Cyclists ride ride across the Kings Avenue Bridge ... The new "hierarchy of transport" planned for the parliamentary triangle will place cyclists and pedestrians above motorists. Photo: Marina Neil
Motorists will rank below cyclists and pedestrians in a new ''hierarchy of transport'' planned for Canberra's Parliamentary Triangle.
The National Capital Authority is preparing to slap reduced speed limits on roads in the parliamentary zone as it moves to prioritise riders and walkers over car users.
The authority said on Friday that reduced speed limits of 50km/h or 40km/h were highly likely to be imposed as motorists are relegated to the bottom of the transport heap in Canberra's national precinct. NCA chief executive Gary Rake said proposed changes to speed limits and crossings would be decided by mid-2013.
Mr Rake said community consultation was only likely to occur if the changes were considered major.
''At this point all we've decided is that we have that hierarchy for transport and we'll start to do a bit of analysis,'' he said.
''We'll look at where footpaths don't connect with another footpath on the other side of the road.
''We'll look at pedestrian crossings and the traffic speed limit - this will be the first thing we'll assess and we'll have that done in the first half of 2013.''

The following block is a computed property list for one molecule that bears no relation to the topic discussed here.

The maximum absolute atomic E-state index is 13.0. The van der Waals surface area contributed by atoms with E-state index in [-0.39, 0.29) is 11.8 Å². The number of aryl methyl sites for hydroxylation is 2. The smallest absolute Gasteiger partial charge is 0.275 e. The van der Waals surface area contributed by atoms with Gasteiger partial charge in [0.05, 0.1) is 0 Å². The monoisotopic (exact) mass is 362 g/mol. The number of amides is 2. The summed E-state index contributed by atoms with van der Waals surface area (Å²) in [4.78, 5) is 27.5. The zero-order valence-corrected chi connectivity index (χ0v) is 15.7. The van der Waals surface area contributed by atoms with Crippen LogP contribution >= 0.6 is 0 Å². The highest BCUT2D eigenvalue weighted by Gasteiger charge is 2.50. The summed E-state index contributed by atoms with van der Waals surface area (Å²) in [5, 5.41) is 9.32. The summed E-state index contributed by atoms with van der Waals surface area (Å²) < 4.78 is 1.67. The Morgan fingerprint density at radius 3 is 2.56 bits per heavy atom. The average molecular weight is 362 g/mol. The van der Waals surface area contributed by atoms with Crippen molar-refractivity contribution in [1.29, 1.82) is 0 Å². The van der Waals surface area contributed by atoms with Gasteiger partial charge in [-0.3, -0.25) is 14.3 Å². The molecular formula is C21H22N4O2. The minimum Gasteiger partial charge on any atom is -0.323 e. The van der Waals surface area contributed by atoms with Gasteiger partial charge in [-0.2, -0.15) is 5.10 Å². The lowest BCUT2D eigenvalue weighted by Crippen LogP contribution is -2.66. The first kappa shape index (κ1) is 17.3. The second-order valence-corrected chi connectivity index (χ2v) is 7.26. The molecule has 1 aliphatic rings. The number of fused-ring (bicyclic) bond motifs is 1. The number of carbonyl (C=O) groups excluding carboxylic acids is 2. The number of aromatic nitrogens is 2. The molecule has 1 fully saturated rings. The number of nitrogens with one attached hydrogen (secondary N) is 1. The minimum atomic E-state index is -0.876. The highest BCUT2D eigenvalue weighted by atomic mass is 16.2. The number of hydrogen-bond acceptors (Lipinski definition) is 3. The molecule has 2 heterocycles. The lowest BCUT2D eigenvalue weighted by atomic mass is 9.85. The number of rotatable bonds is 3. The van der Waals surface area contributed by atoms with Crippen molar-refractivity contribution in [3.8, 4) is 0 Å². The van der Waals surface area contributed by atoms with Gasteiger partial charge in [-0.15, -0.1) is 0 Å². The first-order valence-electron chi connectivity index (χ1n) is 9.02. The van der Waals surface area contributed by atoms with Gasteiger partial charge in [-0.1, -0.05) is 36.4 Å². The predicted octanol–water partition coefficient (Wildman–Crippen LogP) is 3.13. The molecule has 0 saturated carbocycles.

Mr Rake said it was highly likely that all roads within the parliamentary zone would have their speed limits reduced from 60km/h.
''There's a lot of data showing that pedestrians are less likely to sustain injury if cars are going slower,'' he said.''We will look at lowering the speed limit on King Edward Terrace, King George Terrace, Queen Victoria Terrace and the roads running off those.
''The ACT government recently trialled 40km/h zones in the busiest parts of the town centres and I understand they've decided to keep those in place and extend the trial.
''When we think of the parliamentary zone there are a lot of similarities to those areas.
''There's a lot of people around, it's not intended as a high-speed thoroughfare, there's lots of visitors moving around and, in our case, also a lot of schoolchildren.''
Mr Rake said the traffic study would consider where footpaths needed to be improved or added and whether traffic lights or new pedestrian crossings should be installed in some areas.
He said no new bike paths were planned.
The NCA's assessment would look at adding more parking spaces in the triangle for bikes.
''It's not about making exclusions for cars, bikes or pedestrians, it's about reprioritising who we prioritise first,'' he said.
''One side effect that people might find surprising is that the design speed of the road governs how far back the trees need to be.
''So the faster the road the further back trees need to be.
''By lowering the speed of the road we can keep trees close to the roads and paths, creating a shady environment in summer.''